By Susan de la Vergne
What We Didn’t Learn in School
The education systems that hatched us emphasized logical reasoning and memorization. That’s the way to maximize our brain potential! Courses are designed to use our cognitive intelligence, and once we successfully complete a lot of them (the courses, that is), we’re ready.
That’s led most of us to believe that, if we know a lot, we’re in good shape for whatever comes our way.
But once we find ourselves in the workplace, we discover there are important things we didn’t master in school. When our logically reasoned, informed work isn’t universally accepted or understood, then what do we do? When we run into disagreements and misunderstanding, then what? When things are changing too fast, what do we do?
We need abilities like self-management, influence, handling change, communicating and dealing with conflict. Up until lately, it was sort of assumed that, because we’re adults, we somehow just pick those things up along the way. But many of us did only somewhat, or haphazardly and in fragments.
We can’t leave these important abilities to chance. We need to really understand these characteristics—not just what they are but how we can develop them in ourselves.
Along Came a System
In the early 1990s, Dr. Daniel Goleman popularized the term “emotional intelligence” in his book by that same title. In it, he describes these kinds of inter- and intra-personal abilities, and he identified and categorized them. The inter- and intra-personal abilities, taken together, comprise “emotional intelligence” (EI). It finally gave us a way of thinking about our own abilities:
Am I confident?
Am I adaptable?
Do I take initiative?
It also helped us examine ourselves in relationship to others:
Do I “read” other people well?
Am I influential?
Do I build bonds with others?
Most importantly, his work gave us a way to understand in a practical way why these abilities are important.
EI on the Job
Communication, self-management, and teamwork are not on-the-job luxuries. We hear a lot about EI in the context of the workplace, and Goleman’s research shows over and over that people who have it excel, and people who don’t have it struggle.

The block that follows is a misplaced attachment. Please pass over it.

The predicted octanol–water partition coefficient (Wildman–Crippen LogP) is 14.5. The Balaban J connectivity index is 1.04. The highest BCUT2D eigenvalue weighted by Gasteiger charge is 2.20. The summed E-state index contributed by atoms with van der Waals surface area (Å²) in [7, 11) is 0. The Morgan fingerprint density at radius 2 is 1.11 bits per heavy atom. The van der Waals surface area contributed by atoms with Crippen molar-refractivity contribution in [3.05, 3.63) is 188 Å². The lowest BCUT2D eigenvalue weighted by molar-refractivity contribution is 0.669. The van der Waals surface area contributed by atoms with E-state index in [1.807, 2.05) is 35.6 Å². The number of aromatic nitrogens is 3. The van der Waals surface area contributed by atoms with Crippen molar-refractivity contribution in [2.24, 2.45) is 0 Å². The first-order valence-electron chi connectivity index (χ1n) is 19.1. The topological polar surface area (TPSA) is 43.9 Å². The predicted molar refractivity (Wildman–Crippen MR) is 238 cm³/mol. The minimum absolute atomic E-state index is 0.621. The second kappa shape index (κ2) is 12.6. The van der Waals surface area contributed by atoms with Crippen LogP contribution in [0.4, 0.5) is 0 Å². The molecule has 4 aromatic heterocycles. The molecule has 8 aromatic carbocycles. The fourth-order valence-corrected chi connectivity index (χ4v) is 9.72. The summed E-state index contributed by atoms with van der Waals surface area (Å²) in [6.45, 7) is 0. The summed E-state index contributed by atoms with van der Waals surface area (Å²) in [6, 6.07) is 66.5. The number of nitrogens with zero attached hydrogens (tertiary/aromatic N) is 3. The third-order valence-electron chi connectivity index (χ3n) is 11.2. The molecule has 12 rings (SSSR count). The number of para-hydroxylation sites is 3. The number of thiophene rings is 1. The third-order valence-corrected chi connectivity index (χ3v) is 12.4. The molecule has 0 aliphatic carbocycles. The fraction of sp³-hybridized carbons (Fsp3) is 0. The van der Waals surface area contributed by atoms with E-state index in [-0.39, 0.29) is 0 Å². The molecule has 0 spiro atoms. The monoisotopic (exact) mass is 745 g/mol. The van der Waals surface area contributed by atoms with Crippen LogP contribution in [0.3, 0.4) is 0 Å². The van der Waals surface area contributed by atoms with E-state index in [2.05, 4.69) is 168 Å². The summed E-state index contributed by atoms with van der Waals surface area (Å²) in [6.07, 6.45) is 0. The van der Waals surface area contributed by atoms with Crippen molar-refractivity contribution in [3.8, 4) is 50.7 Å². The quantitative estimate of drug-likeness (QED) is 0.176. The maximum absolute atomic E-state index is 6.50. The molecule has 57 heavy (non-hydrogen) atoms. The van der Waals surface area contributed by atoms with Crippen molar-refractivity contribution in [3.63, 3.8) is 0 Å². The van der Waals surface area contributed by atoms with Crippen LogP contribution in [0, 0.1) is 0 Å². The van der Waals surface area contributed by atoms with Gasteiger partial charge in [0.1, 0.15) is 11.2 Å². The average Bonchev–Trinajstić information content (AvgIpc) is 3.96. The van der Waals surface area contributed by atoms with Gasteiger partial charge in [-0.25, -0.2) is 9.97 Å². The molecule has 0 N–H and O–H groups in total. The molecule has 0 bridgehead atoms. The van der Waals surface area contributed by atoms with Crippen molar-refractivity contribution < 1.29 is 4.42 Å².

His research makes it clear that communication, adaptability, self-management, influence, etc., are front-and-center requirements working professionals need to do their jobs well.
Getting Started with EI
All the EI research and publications say to start with yourself.
How well do you know your current state of mind? (Self-awareness)
Can you manage your state of mind—that is, can you make your mind do what you want when you want? (Self-control)
If you’re like most of us, the answers are probably “Not very well” or “I’m not sure.”
Knowing the answer to that requires paying attention now, in the moment. That helps us with important things like listening, remaining calm under fire, and navigating conflict well.
EI at Google
In 2007, Google started an internal program to help its employees learn mindfulness meditation and EI. Google’s program founder Chade Meng Tan says, “With the right training, anybody can become more emotionally intelligent,” in his book Search Inside Yourself. Meng started as a software engineer at Google and, seeing the needless employee burnout all around him, recommended to HR that a program to help employees manage their minds be established. He offered to lead it, and it’s been very successful ever since.
What Can You Do?
Start your day with mindfulness. Set aside 10-15 minutes to just breathe. The benefits of this activity are well-documented because, like physical exercise trains the body, mindfulness practice trains the mind.